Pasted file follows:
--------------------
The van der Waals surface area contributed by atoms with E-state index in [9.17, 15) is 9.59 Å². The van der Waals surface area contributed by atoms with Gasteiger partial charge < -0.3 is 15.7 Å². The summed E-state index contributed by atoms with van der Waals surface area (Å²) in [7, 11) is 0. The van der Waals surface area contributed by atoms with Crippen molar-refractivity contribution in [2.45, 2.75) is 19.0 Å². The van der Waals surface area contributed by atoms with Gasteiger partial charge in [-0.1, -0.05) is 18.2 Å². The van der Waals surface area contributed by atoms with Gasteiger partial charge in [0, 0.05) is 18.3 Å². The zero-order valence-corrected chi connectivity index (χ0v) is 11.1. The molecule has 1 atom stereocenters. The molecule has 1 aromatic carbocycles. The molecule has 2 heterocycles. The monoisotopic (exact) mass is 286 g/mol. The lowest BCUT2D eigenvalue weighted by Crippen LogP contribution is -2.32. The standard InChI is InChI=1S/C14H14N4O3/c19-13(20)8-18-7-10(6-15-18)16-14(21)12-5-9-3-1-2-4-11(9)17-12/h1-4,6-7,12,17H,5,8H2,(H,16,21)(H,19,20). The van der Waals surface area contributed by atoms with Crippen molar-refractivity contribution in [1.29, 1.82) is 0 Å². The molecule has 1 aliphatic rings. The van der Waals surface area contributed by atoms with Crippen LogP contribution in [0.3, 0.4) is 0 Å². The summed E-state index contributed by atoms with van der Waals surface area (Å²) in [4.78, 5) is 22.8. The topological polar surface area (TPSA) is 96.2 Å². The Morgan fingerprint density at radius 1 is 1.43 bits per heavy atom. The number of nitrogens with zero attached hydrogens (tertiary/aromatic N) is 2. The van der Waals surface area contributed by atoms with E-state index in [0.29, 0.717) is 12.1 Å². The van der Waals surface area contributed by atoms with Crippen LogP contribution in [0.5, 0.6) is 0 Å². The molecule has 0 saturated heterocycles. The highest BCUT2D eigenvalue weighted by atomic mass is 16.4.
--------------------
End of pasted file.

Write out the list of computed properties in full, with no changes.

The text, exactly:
The van der Waals surface area contributed by atoms with E-state index in [9.17, 15) is 9.59 Å². The van der Waals surface area contributed by atoms with Gasteiger partial charge < -0.3 is 15.7 Å². The summed E-state index contributed by atoms with van der Waals surface area (Å²) in [7, 11) is 0. The van der Waals surface area contributed by atoms with Crippen molar-refractivity contribution in [2.45, 2.75) is 19.0 Å². The van der Waals surface area contributed by atoms with Gasteiger partial charge in [-0.1, -0.05) is 18.2 Å². The van der Waals surface area contributed by atoms with Gasteiger partial charge in [0, 0.05) is 18.3 Å². The zero-order valence-corrected chi connectivity index (χ0v) is 11.1. The molecule has 1 atom stereocenters. The molecule has 1 aromatic carbocycles. The molecule has 2 heterocycles. The monoisotopic (exact) mass is 286 g/mol. The lowest BCUT2D eigenvalue weighted by Crippen LogP contribution is -2.32. The standard InChI is InChI=1S/C14H14N4O3/c19-13(20)8-18-7-10(6-15-18)16-14(21)12-5-9-3-1-2-4-11(9)17-12/h1-4,6-7,12,17H,5,8H2,(H,16,21)(H,19,20). The van der Waals surface area contributed by atoms with Crippen molar-refractivity contribution in [1.29, 1.82) is 0 Å². The molecule has 1 aliphatic rings. The van der Waals surface area contributed by atoms with Crippen LogP contribution in [0.3, 0.4) is 0 Å². The summed E-state index contributed by atoms with van der Waals surface area (Å²) in [4.78, 5) is 22.8. The topological polar surface area (TPSA) is 96.2 Å². The Morgan fingerprint density at radius 1 is 1.43 bits per heavy atom. The number of nitrogens with zero attached hydrogens (tertiary/aromatic N) is 2. The van der Waals surface area contributed by atoms with E-state index in [0.29, 0.717) is 12.1 Å². The van der Waals surface area contributed by atoms with Crippen LogP contribution in [0.5, 0.6) is 0 Å². The molecule has 0 saturated heterocycles. The highest BCUT2D eigenvalue weighted by atomic mass is 16.4.